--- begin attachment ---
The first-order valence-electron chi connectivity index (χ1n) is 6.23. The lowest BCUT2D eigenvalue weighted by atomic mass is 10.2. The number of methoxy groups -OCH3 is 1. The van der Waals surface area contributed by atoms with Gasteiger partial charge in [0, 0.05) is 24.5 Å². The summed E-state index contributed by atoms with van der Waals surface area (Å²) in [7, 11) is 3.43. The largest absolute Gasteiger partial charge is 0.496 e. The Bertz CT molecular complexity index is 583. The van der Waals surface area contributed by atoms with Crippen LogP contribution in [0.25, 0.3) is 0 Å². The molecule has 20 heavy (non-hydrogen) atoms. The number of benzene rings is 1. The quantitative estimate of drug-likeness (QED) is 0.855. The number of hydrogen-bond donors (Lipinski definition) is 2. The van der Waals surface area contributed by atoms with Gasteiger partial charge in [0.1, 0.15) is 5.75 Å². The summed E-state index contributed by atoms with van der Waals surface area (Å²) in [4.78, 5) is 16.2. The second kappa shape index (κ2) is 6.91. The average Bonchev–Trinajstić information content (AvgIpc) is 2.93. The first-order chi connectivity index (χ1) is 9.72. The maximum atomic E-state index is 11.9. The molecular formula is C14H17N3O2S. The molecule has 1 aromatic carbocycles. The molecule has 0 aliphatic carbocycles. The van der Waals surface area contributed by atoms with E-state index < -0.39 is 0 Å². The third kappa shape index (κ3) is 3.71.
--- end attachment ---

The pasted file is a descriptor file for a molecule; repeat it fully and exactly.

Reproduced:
The first-order valence-electron chi connectivity index (χ1n) is 6.23. The lowest BCUT2D eigenvalue weighted by atomic mass is 10.2. The number of methoxy groups -OCH3 is 1. The van der Waals surface area contributed by atoms with Gasteiger partial charge in [0, 0.05) is 24.5 Å². The summed E-state index contributed by atoms with van der Waals surface area (Å²) in [7, 11) is 3.43. The largest absolute Gasteiger partial charge is 0.496 e. The Bertz CT molecular complexity index is 583. The van der Waals surface area contributed by atoms with Crippen LogP contribution in [0.25, 0.3) is 0 Å². The molecule has 20 heavy (non-hydrogen) atoms. The number of benzene rings is 1. The quantitative estimate of drug-likeness (QED) is 0.855. The number of hydrogen-bond donors (Lipinski definition) is 2. The van der Waals surface area contributed by atoms with Gasteiger partial charge in [0.1, 0.15) is 5.75 Å². The summed E-state index contributed by atoms with van der Waals surface area (Å²) in [4.78, 5) is 16.2. The second kappa shape index (κ2) is 6.91. The average Bonchev–Trinajstić information content (AvgIpc) is 2.93. The first-order chi connectivity index (χ1) is 9.72. The maximum atomic E-state index is 11.9. The molecular formula is C14H17N3O2S. The molecule has 1 aromatic carbocycles. The molecule has 0 aliphatic carbocycles. The van der Waals surface area contributed by atoms with E-state index < -0.39 is 0 Å². The third kappa shape index (κ3) is 3.71.